19. Section 19 (2) of the Act is an exception to the Penal provisions wherein it was provided that if the vendor proves that he purchased the article of food from any manufacturer, distributor or dealer, with a written warranty in the prescribed form. Such protection is given to the vendor in order to protect him from unnecessary facing the criminal trial. Warranty was shown to the Food Inspector.

Section 2 (ix) of the Act which describes misbranding, could be applicable only if the complaint does not make out any allegations to bring the absence of the LOGO with any of the clause of section 2(ix) (a) to (j).

In so far as clause (a) is concerned, it relates to the manufacturer of his statutory duties to affix the label and not on the petitioners. Petitioners are not the manufacturer of the item, hence, they would be entitled for the benefit of section 19 (2) of the Act.

20. Learned AGA has placed reliance upon Murlidhar Shyamlal Vs. State of Assam AIR 1996 AIR (SC) 1429, wherein Hon’ble the Apex Court has held that in view of the above warranty as envisaged under Form VI-A, there must be special mention therein by the dealer or distributor or manufacturer, that the article of food sold was in the same nature and quality of the article of food, as the case may be.

In the present case also the warranty as mentioned in the tax invoice was strictly in compliance with the Form VI-A.

21. Learned AGA has also placed reliance upon State of Punjab Vs. Devinder Kumar, 1983 (2) SCC 384 wherein it was held in para 8 as under:-

“8. Before concluding we should observe that the High Court committed a serious error in these cases in quashing the criminal proceedings in different Magistrates’ Courts at a premature stage in exercise of its extraordinary jurisdiction under Section 482, Criminal Procedure Code. These are not cases where it can be said that there is no legal evidence at all in support of the prosecution. The prosecution has still to lead its evidence. It is neither expedient nor possible to arrive at a conclusion at this stage on the guilt or innocence of the accused on the material before the court. While there is no doubt that the onus of proving the case is on the prosecution, it is equally clear that the prosecution should have sufficient opportunity to adduce all available evidence.”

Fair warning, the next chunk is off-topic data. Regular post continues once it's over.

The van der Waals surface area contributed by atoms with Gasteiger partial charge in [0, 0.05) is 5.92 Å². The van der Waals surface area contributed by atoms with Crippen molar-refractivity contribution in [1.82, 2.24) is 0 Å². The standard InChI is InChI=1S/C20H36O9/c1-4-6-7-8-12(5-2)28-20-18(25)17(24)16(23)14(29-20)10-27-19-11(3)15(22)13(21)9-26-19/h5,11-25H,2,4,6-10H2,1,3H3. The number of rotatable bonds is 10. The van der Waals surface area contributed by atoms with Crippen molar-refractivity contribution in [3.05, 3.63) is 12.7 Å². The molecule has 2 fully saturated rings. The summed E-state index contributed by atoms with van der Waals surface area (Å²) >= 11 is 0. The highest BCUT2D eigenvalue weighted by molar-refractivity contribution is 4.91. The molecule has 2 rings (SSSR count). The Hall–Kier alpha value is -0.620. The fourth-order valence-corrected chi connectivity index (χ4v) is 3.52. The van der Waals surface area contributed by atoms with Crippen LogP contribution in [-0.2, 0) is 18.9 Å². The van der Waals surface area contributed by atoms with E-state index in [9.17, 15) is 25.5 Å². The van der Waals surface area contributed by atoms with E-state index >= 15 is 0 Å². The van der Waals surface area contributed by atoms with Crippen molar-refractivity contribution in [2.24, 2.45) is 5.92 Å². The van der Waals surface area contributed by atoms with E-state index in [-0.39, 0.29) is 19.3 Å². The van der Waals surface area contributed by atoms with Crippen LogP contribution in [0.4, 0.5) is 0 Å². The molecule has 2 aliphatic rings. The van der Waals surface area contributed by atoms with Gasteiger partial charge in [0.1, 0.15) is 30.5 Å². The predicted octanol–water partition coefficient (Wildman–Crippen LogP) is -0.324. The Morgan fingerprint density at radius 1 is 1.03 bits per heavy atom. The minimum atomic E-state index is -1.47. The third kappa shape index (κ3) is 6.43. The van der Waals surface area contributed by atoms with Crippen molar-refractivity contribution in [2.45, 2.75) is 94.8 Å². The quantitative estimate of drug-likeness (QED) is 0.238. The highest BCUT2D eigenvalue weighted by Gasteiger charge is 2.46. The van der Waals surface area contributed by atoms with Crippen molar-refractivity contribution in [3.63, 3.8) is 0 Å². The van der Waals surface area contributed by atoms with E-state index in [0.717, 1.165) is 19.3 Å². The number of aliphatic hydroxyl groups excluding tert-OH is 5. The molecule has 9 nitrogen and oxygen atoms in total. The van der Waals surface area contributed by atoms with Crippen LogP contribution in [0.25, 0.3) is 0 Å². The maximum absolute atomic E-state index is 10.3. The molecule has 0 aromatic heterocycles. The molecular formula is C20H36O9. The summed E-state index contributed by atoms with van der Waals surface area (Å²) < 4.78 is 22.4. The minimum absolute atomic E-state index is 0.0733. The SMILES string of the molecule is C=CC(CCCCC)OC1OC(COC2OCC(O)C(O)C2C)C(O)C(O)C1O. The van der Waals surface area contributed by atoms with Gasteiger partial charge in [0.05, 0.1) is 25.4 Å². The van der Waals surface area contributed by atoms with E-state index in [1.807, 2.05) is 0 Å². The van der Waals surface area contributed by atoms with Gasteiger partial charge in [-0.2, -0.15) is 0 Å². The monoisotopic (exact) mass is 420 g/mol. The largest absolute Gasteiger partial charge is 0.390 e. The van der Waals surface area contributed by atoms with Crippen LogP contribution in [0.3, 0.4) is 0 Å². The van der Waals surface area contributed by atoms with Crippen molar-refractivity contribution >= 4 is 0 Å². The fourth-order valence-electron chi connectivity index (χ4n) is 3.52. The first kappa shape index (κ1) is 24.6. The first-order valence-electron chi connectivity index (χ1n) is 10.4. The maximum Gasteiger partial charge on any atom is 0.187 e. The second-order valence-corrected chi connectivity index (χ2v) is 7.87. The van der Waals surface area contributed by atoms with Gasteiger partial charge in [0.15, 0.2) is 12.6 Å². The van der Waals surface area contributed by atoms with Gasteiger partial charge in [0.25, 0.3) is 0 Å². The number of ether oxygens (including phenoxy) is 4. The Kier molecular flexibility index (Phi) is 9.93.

In the present case, there is a legal lacuna on the part of the prosecution. There was a valid warranty in compliance of the provisions of section 12A of the Act, which was strictly in accordance with Form VI-A. Therefore, it cannot be said that the High Court cannot quash the proceedings wherein there is a clear case of misuse of process of law as has been held in Bhajanlal ”s case (Supra).

22. Learned AGA has further placed reliance upon V.N. Kamdar and another Vs. Municipal Corporation Delhi, AIR 1973 SC 2246, wherein Hon’ble the Apex Court has held in para 7 that:-

section 19 (3) of the Act only gives liberty to the person who gave the warranty to appear and give evidence and that by volunteering to appear and give evidence, he does not become an accused. The opportunity to appear and give evidence is to enable the person who gave the warranty to show that the vendor has not properly stored the article while in his possession or that he did not sell the article in the same state as he purchased it and thus to avoid a prosecution against him on the basis of a false warranty.”